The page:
Understanding the reader requires not just a direct marketing plan, but listening to the consumers. Thoughts from the buchreport360 seminar.
The website of HarperCollins, one of the Big Five English language publishers, welcomes visitors – with a shop. A feature that could be just normal is currently big news among observers of international book markets. Why so?
While the call that publishers need to communicate directly with consumers has been repeated time and again, little has been done to make such a direct exchange a practical reality, in fact.
Of course, most publishers, big and small, have a presence on Facebook and Twitter, and a growing number of authors want to have their dedicated web presence supported by their publishers. But, many book professionals concede, not very many books find their way into the hands of readers in ways that can really be linked to such (expensive) digital initiatives.
One of the reasons for this shortcoming is that many such efforts are built like a preacher’s pulpit, focusing only on how to get the word out about an author, or a book. The other half of the exercise is missing though: A built in listening post, that allows the publisher, the marketing and communication team, and the author to listen to what the readers have to say.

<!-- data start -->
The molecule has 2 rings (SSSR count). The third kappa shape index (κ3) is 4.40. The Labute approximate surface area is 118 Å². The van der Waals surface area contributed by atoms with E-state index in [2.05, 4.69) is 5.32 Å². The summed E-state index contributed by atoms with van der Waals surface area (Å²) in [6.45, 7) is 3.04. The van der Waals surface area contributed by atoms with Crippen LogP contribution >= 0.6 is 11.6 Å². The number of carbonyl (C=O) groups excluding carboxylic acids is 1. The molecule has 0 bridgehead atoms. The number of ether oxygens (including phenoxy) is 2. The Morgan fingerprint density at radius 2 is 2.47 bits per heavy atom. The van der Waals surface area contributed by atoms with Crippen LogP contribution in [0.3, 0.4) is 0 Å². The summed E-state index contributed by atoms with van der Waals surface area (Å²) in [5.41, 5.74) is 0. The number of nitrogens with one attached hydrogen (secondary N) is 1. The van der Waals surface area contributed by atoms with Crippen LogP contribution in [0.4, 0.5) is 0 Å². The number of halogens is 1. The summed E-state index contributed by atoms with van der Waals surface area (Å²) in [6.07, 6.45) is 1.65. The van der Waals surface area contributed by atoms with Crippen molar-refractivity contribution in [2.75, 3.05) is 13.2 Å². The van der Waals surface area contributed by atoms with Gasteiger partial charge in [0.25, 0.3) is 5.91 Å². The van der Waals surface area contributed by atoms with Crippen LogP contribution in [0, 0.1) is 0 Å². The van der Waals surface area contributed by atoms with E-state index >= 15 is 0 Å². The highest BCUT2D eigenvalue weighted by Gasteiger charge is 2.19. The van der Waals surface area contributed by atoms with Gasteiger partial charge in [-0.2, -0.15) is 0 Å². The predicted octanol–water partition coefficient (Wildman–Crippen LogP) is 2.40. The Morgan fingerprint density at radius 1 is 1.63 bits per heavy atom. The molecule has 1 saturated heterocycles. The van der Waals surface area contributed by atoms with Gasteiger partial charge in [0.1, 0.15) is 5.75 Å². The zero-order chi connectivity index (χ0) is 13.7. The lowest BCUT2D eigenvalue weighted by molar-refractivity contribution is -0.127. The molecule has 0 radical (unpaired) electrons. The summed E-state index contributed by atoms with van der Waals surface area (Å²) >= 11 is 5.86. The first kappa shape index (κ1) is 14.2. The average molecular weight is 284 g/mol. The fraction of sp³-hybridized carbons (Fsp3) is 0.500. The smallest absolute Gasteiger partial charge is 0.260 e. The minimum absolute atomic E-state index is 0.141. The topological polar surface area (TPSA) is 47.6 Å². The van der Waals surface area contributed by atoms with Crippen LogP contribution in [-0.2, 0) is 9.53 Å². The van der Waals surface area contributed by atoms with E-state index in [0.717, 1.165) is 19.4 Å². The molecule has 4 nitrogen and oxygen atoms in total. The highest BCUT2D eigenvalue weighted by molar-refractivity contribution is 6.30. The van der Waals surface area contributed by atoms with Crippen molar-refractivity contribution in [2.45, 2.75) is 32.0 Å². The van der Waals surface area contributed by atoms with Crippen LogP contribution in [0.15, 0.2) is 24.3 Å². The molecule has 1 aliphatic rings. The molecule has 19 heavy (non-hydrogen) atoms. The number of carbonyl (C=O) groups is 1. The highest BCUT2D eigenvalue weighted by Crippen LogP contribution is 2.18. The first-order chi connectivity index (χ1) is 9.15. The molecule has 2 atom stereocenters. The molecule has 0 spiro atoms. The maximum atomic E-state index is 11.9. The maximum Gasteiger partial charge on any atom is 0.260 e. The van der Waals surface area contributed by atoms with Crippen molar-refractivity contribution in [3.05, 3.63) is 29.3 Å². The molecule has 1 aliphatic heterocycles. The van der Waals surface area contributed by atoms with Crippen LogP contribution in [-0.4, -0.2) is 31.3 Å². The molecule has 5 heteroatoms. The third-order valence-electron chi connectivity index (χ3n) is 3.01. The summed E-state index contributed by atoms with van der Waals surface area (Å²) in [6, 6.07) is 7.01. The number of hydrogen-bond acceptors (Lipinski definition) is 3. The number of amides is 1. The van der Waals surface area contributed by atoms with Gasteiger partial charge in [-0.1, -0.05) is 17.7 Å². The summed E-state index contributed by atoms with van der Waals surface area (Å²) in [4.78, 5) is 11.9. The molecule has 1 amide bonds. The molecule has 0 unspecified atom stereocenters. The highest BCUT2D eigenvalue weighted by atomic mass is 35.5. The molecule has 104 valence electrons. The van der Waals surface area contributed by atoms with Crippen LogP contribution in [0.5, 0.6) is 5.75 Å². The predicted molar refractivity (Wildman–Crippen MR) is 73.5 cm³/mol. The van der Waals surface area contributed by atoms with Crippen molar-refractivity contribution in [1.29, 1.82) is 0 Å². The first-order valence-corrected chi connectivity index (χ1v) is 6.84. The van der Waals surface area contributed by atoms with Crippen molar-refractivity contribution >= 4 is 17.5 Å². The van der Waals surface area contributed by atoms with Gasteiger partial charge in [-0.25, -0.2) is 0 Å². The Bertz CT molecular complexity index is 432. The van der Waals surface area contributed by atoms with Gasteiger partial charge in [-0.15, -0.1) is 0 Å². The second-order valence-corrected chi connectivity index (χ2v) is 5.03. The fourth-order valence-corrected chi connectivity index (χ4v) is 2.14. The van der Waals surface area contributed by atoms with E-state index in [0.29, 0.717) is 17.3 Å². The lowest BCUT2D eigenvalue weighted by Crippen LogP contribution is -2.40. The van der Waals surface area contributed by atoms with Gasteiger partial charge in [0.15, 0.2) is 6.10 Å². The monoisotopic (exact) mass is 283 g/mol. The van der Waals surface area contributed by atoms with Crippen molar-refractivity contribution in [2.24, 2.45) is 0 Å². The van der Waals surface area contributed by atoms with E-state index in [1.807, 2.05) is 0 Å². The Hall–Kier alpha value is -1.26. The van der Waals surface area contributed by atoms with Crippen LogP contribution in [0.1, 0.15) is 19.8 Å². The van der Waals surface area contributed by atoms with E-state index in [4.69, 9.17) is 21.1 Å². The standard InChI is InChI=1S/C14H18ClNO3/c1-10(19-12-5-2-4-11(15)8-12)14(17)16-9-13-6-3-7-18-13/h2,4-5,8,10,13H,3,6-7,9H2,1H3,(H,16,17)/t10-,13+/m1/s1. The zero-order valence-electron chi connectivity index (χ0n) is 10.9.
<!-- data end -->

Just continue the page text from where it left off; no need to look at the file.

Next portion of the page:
At a one day seminar last week, branded buchreport360, this was all differnt. Most of the conversation had focused on how to make that return channel a key to the entire exercise. And clearly, selling books direct to consumers – and thereby learning what works, what doesn’t, and how so, exactly – engages the publisher in a much stronger way, and triggers a learning curve that no feedback from booksellers can replace. (And of course, this back link is not created as a re-placement for the booksellers and their wisdom, not at all).
The trick of listening – and not just preaching, or promoting – may be seen as banal. But it entirely re-frames the issue of both direct-to consumer marketing, and of understanding consumer data by the same move.
This simple, yet powerful insight is what I brought home from buchreport360 last week, where I had the pleasure to help preparing and moderating some of the sessions, with, among others, Charlie Redmaine, CEO UK of HarperCollins (and formerly CEO of Pottermore) , Laura Bijelic, head of the reader platform Bookmarks at Random House UK and Dutch book and culture nerd Eppo van Nispen.
One could also add: Opening your shop is not just about selling books. It is as much about inviting your readers to talk to you, and to have someone in your publishing house who is prepared to lend an ear. Simple. But effective indeed.